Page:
Dutch Supreme Court rules on the importance of the judgment of a disciplinary court for the judgment on civil liability

In its decision of 22 September 2017, ECLI:NL:HR:2017:2452 the Dutch Supreme Court ruled that a judgment on civil liability must include sufficiently comprehensible reasons explaining why it differs from a judgment given by a disciplinary court on the same facts. Background of the case The plaintiff had a company that imported flowers from Kenya. Since its formation, the company had … Read more

Judgement beyond the ambit of the legal dispute

In its judgment of 14 July 2017, ECLI:NL:HR:2017:1357 the Supreme Court decided that the pleadings did not provide sufficient basis for the decision of the Court of Appeal that the contractor’s claim was also based on joint and several liability of the alleged client. Moreover, the pleadings provided no evidence that the alleged client acknowledged that the contractor considered the … Read more

Dutch Supreme Court ruled on the time limit under which appeals must be brought

On 1 September 2017, the Dutch Supreme Court ruled that the appeal period ends three months after the day on which the court has given its judgment, at the end of the day with the same number as the day on which the judgment was given (ECLI:NL:HR:2017:2225). However, when the appeal period of three months expires in a month that … Read more

Stibbe hosts annual authors’ conference of the Dutch Company Law Monthly Review (Maandblad voor Ondernemingsrecht)

Each year Maandblad voor Ondernemingsrecht (MvO), a Dutch monthly review of company law, invites its past and prospective authors for an annual meet & greet. This year’s meeting will take place on 21 September 2017 and will be combined with a conference on company law. The speakers and subjects are: Frans Overkleeft – The position of shareholders in listed companies … Read more

Termination of continuing performance contracts: a new chapter

On July 7th 2017, the Dutch Supreme Court added a new chapter to the case law it has developed over the years regarding the termination of continuing performance contracts, making a specific exception for publishing agreements regarding copyrighted works (ECLI:NL:HR:2017:1270). Disputes between parties that have mutually accepted continuing obligations often revolve around the question whether and on what conditions one … Read more

Act against unreasonably long payment effective as of 1 july 2017

On 1 July 2017, the act against unreasonably long payment terms came into effect (the ‘Act’). The Act aims to shorten payment terms throughout the supply chain and for SMEs in particular. In short, the Act prohibits large companies acting as purchasers from imposing payment terms of longer than  60 days on SMEs acting as suppliers (or service providers). It … Read more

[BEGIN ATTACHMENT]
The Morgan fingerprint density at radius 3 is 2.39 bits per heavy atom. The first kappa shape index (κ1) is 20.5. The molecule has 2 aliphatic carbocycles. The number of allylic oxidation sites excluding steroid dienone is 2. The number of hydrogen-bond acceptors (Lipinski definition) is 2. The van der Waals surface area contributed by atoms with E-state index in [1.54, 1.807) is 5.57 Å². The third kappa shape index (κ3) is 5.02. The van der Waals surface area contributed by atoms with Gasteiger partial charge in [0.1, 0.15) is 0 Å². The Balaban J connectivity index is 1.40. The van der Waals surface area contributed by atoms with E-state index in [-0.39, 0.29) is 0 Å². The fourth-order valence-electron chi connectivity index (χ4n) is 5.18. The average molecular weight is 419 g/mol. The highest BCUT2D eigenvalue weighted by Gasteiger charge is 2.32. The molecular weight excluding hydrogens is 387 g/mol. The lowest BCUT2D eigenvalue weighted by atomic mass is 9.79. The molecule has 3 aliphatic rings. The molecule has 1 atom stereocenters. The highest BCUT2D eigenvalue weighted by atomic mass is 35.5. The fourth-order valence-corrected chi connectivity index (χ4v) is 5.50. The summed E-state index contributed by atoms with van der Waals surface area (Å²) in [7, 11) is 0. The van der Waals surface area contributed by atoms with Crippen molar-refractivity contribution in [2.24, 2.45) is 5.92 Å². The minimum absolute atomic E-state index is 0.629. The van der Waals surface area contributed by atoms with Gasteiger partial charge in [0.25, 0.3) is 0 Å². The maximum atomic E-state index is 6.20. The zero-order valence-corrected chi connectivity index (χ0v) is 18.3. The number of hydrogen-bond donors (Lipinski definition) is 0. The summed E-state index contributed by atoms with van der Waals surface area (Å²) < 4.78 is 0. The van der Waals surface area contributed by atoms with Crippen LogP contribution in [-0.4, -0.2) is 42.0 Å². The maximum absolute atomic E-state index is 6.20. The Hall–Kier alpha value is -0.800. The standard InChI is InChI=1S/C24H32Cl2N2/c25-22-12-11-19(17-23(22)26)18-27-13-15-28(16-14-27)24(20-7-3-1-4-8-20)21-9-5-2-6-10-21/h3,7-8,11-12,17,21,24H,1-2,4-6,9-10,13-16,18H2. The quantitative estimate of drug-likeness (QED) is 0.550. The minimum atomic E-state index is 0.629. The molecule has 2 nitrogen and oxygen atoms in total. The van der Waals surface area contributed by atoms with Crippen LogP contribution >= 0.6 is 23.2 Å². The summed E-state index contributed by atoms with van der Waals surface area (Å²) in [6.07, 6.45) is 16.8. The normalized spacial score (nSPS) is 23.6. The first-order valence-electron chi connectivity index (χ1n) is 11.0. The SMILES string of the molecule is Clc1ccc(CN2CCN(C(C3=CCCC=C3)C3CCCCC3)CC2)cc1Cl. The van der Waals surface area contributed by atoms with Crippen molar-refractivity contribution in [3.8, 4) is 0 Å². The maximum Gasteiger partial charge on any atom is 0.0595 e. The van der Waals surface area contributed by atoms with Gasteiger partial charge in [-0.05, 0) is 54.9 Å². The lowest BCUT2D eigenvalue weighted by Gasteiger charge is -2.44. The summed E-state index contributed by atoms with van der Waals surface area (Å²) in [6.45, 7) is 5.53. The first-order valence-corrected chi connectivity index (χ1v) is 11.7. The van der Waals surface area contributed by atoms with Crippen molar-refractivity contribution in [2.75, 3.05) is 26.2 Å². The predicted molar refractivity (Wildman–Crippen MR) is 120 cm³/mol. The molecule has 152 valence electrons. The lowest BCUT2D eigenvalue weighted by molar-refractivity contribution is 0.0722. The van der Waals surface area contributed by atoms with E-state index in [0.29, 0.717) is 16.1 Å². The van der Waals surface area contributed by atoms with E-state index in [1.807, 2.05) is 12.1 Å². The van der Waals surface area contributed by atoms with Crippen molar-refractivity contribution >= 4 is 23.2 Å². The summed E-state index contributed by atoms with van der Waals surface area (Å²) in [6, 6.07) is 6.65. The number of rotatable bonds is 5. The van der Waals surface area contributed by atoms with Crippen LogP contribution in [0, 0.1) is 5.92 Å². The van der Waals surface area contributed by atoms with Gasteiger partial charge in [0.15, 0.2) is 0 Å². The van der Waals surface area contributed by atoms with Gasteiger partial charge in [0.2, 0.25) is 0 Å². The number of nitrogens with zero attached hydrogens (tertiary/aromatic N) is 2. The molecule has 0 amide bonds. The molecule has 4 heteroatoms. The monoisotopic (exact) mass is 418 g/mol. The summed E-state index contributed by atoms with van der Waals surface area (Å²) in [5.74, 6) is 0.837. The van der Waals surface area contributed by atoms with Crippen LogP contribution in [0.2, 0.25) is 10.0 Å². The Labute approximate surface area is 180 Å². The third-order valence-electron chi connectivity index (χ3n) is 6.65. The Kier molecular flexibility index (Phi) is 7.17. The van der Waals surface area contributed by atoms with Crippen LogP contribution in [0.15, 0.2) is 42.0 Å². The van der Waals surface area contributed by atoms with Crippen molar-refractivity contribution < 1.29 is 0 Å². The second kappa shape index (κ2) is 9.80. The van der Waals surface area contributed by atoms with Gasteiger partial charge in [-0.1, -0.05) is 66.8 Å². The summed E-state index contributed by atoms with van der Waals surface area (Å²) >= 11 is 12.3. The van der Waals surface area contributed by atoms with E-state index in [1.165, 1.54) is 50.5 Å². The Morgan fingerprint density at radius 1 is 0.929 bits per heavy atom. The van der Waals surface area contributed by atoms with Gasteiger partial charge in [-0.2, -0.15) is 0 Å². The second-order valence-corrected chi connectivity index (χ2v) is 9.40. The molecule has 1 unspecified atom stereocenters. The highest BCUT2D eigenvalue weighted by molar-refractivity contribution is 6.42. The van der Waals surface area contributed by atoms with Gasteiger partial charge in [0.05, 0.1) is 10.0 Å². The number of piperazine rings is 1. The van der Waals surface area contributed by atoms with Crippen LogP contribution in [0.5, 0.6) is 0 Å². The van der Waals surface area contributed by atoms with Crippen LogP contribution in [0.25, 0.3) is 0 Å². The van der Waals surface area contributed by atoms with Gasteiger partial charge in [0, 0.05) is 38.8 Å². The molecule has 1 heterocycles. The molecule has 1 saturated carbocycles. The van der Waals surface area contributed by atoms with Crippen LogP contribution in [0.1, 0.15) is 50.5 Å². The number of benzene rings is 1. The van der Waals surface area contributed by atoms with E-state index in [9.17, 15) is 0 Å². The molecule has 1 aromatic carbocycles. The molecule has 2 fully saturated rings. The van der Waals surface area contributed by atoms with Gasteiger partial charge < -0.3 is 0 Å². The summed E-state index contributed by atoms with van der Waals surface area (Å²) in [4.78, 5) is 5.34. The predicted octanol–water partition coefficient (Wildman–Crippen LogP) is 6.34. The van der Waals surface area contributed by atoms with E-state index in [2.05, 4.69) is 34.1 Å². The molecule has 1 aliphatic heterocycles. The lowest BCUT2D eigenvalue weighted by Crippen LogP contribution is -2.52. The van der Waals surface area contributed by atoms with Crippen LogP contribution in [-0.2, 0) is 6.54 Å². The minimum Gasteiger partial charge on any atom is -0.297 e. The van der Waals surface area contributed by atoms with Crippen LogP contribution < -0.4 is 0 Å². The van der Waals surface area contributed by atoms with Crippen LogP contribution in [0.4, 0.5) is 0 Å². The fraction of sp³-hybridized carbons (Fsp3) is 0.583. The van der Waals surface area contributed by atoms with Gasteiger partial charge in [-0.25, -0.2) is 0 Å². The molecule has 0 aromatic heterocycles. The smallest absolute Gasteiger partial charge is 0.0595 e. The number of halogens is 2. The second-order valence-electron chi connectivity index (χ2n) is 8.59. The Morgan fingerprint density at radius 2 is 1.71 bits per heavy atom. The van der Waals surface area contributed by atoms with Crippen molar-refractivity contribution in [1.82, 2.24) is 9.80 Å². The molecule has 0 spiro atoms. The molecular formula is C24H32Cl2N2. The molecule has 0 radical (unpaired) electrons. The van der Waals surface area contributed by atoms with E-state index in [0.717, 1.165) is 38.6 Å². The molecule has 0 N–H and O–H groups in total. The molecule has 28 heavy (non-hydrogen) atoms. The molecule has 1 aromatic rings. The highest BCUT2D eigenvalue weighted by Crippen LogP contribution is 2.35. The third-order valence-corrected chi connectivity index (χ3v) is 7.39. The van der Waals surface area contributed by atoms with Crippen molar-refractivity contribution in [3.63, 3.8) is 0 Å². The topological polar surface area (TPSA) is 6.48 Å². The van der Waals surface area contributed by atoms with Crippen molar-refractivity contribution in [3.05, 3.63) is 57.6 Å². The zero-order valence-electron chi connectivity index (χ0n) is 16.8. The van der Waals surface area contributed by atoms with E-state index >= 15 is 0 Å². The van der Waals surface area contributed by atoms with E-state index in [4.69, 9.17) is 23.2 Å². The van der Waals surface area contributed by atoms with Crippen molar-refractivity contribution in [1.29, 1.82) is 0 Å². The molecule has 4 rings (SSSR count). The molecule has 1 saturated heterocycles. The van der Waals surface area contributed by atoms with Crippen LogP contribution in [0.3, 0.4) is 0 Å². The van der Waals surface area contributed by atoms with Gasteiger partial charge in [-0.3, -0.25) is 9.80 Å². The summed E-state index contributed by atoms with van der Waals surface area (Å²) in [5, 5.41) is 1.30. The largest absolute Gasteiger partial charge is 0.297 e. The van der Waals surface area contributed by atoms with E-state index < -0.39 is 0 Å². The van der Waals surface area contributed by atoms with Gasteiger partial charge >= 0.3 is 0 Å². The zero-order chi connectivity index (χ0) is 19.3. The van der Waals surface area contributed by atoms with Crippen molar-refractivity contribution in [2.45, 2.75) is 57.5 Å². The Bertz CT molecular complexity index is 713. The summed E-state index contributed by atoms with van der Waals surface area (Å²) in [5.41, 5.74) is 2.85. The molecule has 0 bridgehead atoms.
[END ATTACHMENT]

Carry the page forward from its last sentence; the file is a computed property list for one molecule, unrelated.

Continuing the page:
Sharing is caring? Loan for use, due care and the good paterfamilias

These days, there is a lot of talk about the “sharing” economy. The basic idea is that there is no need to buy, say, tools or domestic equipment if it is possible to borrow it for free from someone around the corner and vice versa. But what if the borrowed object gets damaged or stolen? Should the borrower then compensate … Read more

Can somebody else’s conduct qualify as your acknowledgement of a claim?

The acknowledgement of a claim interrupts the five years’ prescription period for claims for payment (art. 3:318 DCC). On 21 April 2017, the Dutch Supreme Court answered the question whether the conduct of one company can qualify as the acknowledgement of a claim by another company (ECLI:NL:HR:2017:755). The answer was “yes”, but the Supreme Court evaded the fundamental questions raised … Read more

Supreme Court rules on procedural and material aspects of liability of supervisory authorities

In short The Dutch Supreme Court emphasized on 2 June 2017 that the threshold for accepting liability of a supervisory authority is high (ECLI:NL:HR:2017:987). In its judgment, the Supreme Court also ruled that the State does not have a strengthened obligation to furnish facts in cases of liability of supervisory authorities. It depends on the circumstances of the case whether … Read more

Dutch Supreme Court confirms case law on causation: roundup of two recent cases (PART II)

In its decisions of 2 June 2017 (ECLI:NL:HR:2017:1008) and 9 June 2017 (ECLI:NL:HR:2017:1053), the Dutch Supreme Court reconfirmed its case law on causation, the condicio sine qua non test and the so-called “reversal” rule in the law of evidence pertaining to this test. Although strictly speaking, these decisions might not bring much news, they show that carrying out the condicio … Read more